A Decade of CAP

A Decade of CAP

A brief review of Gilbert and Lynch's formalization of the CAP Theorem and some thoughts on its utility in practical systems engineering.


Akshay Shah

October 16, 2015


 CAP 9 October 2015

  2. OUR MISSION • Context • Definitions and Proof • Legit

    Criticism • Less Legit Criticism • Discussion
  3. I’M NOT A THEORETICIAN… …so this is a practitioner’s view

    of a theoretically complex topic.
  4. –Robert Heinlein (and every economist ever) “There ain’t no such

    thing as a free lunch.”
  5. • Safety: nothing bad ever happens • Liveness: eventually something

    good happens • The world is : networks fail, processes fail, and the hackers are smarter than me
  6. –Eric Brewer, 2000 “Consistency, availability, and tolerance to network partitions:

    you can have at most two of these properties for any shared-data system.”
  7. CAP: SYSTEM • Imagine a set of servers, in multiple

    data centers, receiving requests from an arbitrary number of clients. • Links between servers have at-most-once delivery and never introduce messages de novo, but can drop an unbounded number of messages and introduce unbounded message delay. • Processes never crash. • Processes are partially synchronized: local clocks progress monotonically at a rate approximately equal to real time, but different clocks aren’t synchronized • Shared data is a single read-write register.
  8. CAP: CONSISTENCY • Consistency is a strong safety property. •

    From the clients’ perspective, system behaves as though it ran on a single node (atomic). • Equivalently, “there must exist a total order on all operations such that each operation looks as if it were completed at a single instant” (linearizability).
  9. None
  10. CAP: AVAILABILITY • Availability is a liveness property. • “For

    a distributed system to be continuously available, every request received by a non-failing node in the system must result in a response. That is, any algorithm used by the service must eventually terminate.”
  11. CAP: PARTITION-TOLERANCE • Partitions are the ruining your service. •

    Links between processes can permanently stop transmitting messages.
  12. PROOF Divide the set of processes into A and B.

    The initial value in the register is foo for all processes. Partition the two. A client makes a request to a process in A and sets the register to bar. To maintain availability, the process in A must eventually respond with a success, even though it will never be able to communicate with B. Once the write in A completes, another client reads from B. The process in B must either fail to respond or return foo, since it doesn’t know the register’s value has changed.
  13. To me, legit criticism of CAP focuses on the fact

    that its definitions are too restrictive. Because the definitions are so narrow, the result is too weak to be practically useful (though it’s still true).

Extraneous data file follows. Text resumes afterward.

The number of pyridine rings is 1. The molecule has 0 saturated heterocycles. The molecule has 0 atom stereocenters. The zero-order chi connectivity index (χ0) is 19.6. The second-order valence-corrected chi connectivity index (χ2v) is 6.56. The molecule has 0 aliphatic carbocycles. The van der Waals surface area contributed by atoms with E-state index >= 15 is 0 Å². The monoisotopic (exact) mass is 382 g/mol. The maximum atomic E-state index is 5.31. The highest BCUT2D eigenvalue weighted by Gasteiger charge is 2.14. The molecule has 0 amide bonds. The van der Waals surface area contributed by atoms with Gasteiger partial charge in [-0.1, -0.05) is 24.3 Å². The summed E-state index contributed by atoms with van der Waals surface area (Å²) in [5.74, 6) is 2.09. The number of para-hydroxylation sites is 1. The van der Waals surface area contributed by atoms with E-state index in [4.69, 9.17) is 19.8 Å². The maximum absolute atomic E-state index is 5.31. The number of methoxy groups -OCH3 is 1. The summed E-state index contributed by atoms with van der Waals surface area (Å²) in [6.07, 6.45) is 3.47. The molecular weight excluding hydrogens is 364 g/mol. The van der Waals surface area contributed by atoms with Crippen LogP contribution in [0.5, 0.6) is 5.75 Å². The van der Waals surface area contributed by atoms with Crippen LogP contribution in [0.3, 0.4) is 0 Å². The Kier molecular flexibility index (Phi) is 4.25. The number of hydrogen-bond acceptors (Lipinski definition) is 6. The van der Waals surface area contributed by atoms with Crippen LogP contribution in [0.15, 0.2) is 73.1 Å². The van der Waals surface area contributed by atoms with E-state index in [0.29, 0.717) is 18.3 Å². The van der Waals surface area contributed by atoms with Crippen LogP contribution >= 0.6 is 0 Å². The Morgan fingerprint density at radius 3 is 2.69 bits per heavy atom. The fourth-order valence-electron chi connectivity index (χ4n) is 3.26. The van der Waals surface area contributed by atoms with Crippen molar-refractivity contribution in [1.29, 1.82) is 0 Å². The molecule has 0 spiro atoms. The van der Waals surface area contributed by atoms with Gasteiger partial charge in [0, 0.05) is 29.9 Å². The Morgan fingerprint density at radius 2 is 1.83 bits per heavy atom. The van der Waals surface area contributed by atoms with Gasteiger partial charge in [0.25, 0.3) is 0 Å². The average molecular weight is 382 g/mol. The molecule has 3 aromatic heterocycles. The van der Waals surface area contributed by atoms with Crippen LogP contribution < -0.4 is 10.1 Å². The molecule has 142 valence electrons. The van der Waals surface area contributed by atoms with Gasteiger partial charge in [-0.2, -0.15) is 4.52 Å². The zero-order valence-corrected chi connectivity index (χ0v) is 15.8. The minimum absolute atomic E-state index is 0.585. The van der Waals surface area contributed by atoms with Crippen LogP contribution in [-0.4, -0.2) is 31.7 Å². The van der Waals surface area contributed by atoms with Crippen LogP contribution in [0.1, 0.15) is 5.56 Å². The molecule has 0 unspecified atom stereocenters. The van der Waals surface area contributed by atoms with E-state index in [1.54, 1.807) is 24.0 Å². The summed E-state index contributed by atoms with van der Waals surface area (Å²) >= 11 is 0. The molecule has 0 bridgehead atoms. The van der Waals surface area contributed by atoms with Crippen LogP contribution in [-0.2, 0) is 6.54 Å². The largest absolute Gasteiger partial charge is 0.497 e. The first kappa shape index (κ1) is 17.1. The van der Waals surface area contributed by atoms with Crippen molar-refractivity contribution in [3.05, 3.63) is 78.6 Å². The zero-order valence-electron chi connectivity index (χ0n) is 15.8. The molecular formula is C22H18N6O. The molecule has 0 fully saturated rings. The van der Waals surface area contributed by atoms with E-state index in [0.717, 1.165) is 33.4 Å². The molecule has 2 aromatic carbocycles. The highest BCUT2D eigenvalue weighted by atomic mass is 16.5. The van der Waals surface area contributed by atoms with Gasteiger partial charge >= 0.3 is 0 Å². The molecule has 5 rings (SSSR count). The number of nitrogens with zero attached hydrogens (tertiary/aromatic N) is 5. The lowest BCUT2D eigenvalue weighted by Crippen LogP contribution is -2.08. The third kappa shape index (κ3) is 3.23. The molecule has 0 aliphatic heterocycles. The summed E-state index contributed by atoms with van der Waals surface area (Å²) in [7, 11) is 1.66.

14. PROBLEMS: CONSISTENCY • Linearizability is an unrealistically strong safety property.

    Modern CPUs don’t provide linearizable access to local memory by default. • Proof depends on an infinitely long partition, which is unusual. If we restrict ourselves to bounded-length partitions, we can achieve eventual consistency (whatever that means). • What about probabilistic consistency?
  15. PROBLEMS: AVAILABILITY • No latency bounds. • Real-world systems can

    be extremely fault-tolerant without leaving every node available.
  16. –Leslie Lamport “Liveness properties are inherently problematic. The question of

    whether a real system satisfies a liveness property is meaningless; it can be answered only by observing the system for an infinite length of time, and real systems don’t run forever. Liveness is always an approximation to the property we really care about. We want a program to terminate within 100 years, but proving that it does would require the addition of distracting timing assumptions. So, we prove the weaker condition that the program eventually terminates. This doesn’t prove that the program will terminate within our lifetimes, but it does demonstrate the absence of infinite loops.”
  17. PROBLEMS: PARTITION-TOLERANCE • Partitions are only one type of failure,

    and infinitely long partitions aren’t even that interesting. • Packet loss? Crashing processes? Malicious actors?
  18. PROBLEMS: TERMINOLOGY • CAP encourages to talk about systems as

    CA, CP, and AP. • What does it mean to be CA? Can’t choose to not experience partitions. • CP and AP are extremes, most useful and reliable systems give up both C and A.
  19. LESS LEGIT CRITICISM • “Instead of CAP, we should talk

    about {FLP, HAT, PACELC, delay-sensitivity, …}.” • Translation: “Everyone else should read my favorite paper.” • Deal with the world we live in. CAP won this round of marketing. • Read CP as “favoring safety” and AP as “favoring liveness” and reason from there.
  20. DISCUSS.